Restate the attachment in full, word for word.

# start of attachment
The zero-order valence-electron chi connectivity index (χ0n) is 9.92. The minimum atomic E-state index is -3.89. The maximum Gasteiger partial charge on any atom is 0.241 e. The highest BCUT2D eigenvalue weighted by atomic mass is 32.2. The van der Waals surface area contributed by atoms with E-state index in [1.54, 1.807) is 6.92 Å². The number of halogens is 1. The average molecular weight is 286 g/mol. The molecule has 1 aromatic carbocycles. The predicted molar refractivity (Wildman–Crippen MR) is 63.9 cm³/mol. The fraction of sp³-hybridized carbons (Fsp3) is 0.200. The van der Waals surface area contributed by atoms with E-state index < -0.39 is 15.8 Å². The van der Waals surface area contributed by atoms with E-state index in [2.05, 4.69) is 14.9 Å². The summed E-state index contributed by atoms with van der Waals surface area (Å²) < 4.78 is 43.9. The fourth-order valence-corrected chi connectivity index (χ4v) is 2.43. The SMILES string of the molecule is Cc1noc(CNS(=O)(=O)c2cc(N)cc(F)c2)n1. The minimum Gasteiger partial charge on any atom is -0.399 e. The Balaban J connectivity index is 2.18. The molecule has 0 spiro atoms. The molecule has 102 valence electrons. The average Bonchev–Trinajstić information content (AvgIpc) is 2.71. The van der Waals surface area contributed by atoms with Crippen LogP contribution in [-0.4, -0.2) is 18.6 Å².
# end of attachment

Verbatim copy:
The zero-order valence-electron chi connectivity index (χ0n) is 9.92. The minimum atomic E-state index is -3.89. The maximum Gasteiger partial charge on any atom is 0.241 e. The highest BCUT2D eigenvalue weighted by atomic mass is 32.2. The van der Waals surface area contributed by atoms with E-state index in [1.54, 1.807) is 6.92 Å². The number of halogens is 1. The average molecular weight is 286 g/mol. The molecule has 1 aromatic carbocycles. The predicted molar refractivity (Wildman–Crippen MR) is 63.9 cm³/mol. The fraction of sp³-hybridized carbons (Fsp3) is 0.200. The van der Waals surface area contributed by atoms with E-state index < -0.39 is 15.8 Å². The van der Waals surface area contributed by atoms with E-state index in [2.05, 4.69) is 14.9 Å². The summed E-state index contributed by atoms with van der Waals surface area (Å²) < 4.78 is 43.9. The fourth-order valence-corrected chi connectivity index (χ4v) is 2.43. The SMILES string of the molecule is Cc1noc(CNS(=O)(=O)c2cc(N)cc(F)c2)n1. The minimum Gasteiger partial charge on any atom is -0.399 e. The Balaban J connectivity index is 2.18. The molecule has 0 spiro atoms. The molecule has 102 valence electrons. The average Bonchev–Trinajstić information content (AvgIpc) is 2.71. The van der Waals surface area contributed by atoms with Crippen LogP contribution in [-0.4, -0.2) is 18.6 Å².